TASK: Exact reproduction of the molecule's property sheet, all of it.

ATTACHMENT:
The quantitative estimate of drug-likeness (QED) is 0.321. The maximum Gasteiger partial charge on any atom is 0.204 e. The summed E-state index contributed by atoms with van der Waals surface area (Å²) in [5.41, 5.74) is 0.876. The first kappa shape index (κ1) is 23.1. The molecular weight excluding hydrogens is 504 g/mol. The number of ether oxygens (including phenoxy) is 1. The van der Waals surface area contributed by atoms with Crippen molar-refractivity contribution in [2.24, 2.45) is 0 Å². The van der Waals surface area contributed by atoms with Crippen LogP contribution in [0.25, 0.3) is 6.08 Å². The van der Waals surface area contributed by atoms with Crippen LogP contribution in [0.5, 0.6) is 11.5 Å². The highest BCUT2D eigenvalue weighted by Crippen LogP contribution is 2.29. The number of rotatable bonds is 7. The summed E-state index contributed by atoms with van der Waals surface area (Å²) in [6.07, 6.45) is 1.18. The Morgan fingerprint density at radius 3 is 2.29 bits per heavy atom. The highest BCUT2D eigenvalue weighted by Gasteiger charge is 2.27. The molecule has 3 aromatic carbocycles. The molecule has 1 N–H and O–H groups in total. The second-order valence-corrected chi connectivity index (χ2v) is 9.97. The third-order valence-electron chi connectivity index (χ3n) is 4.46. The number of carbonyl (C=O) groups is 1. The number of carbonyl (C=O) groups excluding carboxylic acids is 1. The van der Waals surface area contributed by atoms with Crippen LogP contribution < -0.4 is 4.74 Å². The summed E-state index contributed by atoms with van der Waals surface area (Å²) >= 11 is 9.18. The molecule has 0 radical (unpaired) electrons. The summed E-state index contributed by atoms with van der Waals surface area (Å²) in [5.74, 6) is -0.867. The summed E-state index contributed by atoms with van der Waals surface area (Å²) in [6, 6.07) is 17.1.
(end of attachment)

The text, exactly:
The quantitative estimate of drug-likeness (QED) is 0.321. The maximum Gasteiger partial charge on any atom is 0.204 e. The summed E-state index contributed by atoms with van der Waals surface area (Å²) in [5.41, 5.74) is 0.876. The first kappa shape index (κ1) is 23.1. The molecular weight excluding hydrogens is 504 g/mol. The number of ether oxygens (including phenoxy) is 1. The van der Waals surface area contributed by atoms with Crippen molar-refractivity contribution in [2.24, 2.45) is 0 Å². The van der Waals surface area contributed by atoms with Crippen LogP contribution in [0.25, 0.3) is 6.08 Å². The van der Waals surface area contributed by atoms with Crippen LogP contribution in [0.5, 0.6) is 11.5 Å². The highest BCUT2D eigenvalue weighted by Crippen LogP contribution is 2.29. The number of rotatable bonds is 7. The summed E-state index contributed by atoms with van der Waals surface area (Å²) in [6.07, 6.45) is 1.18. The Morgan fingerprint density at radius 3 is 2.29 bits per heavy atom. The highest BCUT2D eigenvalue weighted by Gasteiger charge is 2.27. The molecule has 3 aromatic carbocycles. The molecule has 1 N–H and O–H groups in total. The second-order valence-corrected chi connectivity index (χ2v) is 9.97. The third-order valence-electron chi connectivity index (χ3n) is 4.46. The number of carbonyl (C=O) groups is 1. The number of carbonyl (C=O) groups excluding carboxylic acids is 1. The van der Waals surface area contributed by atoms with Crippen LogP contribution < -0.4 is 4.74 Å². The summed E-state index contributed by atoms with van der Waals surface area (Å²) >= 11 is 9.18. The molecule has 0 radical (unpaired) electrons. The summed E-state index contributed by atoms with van der Waals surface area (Å²) in [5.74, 6) is -0.867. The summed E-state index contributed by atoms with van der Waals surface area (Å²) in [6, 6.07) is 17.1.